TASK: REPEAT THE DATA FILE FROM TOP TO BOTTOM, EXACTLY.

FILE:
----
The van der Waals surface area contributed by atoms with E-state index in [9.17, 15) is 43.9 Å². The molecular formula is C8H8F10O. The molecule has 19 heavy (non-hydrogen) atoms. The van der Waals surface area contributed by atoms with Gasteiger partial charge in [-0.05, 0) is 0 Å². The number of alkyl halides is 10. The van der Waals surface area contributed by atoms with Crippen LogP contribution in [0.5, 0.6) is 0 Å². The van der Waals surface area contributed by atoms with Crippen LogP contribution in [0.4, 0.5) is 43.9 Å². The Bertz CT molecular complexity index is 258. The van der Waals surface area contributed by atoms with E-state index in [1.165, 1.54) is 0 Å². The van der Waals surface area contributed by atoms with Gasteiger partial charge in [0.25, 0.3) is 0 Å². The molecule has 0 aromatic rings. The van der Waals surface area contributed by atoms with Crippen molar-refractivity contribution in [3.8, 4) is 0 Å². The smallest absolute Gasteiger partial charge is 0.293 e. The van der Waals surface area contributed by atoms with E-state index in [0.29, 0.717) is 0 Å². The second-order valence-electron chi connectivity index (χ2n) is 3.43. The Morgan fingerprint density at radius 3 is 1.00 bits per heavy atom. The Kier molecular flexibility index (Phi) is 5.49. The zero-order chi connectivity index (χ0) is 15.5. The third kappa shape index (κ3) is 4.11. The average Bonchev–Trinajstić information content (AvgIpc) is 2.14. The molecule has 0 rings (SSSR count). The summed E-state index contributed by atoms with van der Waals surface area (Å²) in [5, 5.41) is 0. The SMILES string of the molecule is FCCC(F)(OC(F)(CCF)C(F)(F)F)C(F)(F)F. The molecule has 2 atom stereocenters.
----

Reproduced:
The van der Waals surface area contributed by atoms with E-state index in [9.17, 15) is 43.9 Å². The molecular formula is C8H8F10O. The molecule has 19 heavy (non-hydrogen) atoms. The van der Waals surface area contributed by atoms with Gasteiger partial charge in [-0.05, 0) is 0 Å². The number of alkyl halides is 10. The van der Waals surface area contributed by atoms with Crippen LogP contribution in [0.5, 0.6) is 0 Å². The van der Waals surface area contributed by atoms with Crippen LogP contribution in [0.4, 0.5) is 43.9 Å². The Bertz CT molecular complexity index is 258. The van der Waals surface area contributed by atoms with E-state index in [1.165, 1.54) is 0 Å². The van der Waals surface area contributed by atoms with Gasteiger partial charge in [0.25, 0.3) is 0 Å². The molecule has 0 aromatic rings. The van der Waals surface area contributed by atoms with Crippen molar-refractivity contribution in [3.8, 4) is 0 Å². The smallest absolute Gasteiger partial charge is 0.293 e. The van der Waals surface area contributed by atoms with E-state index in [0.29, 0.717) is 0 Å². The second-order valence-electron chi connectivity index (χ2n) is 3.43. The Morgan fingerprint density at radius 3 is 1.00 bits per heavy atom. The Kier molecular flexibility index (Phi) is 5.49. The zero-order chi connectivity index (χ0) is 15.5. The third kappa shape index (κ3) is 4.11. The average Bonchev–Trinajstić information content (AvgIpc) is 2.14. The molecule has 0 rings (SSSR count). The summed E-state index contributed by atoms with van der Waals surface area (Å²) in [5, 5.41) is 0. The SMILES string of the molecule is FCCC(F)(OC(F)(CCF)C(F)(F)F)C(F)(F)F. The molecule has 2 atom stereocenters.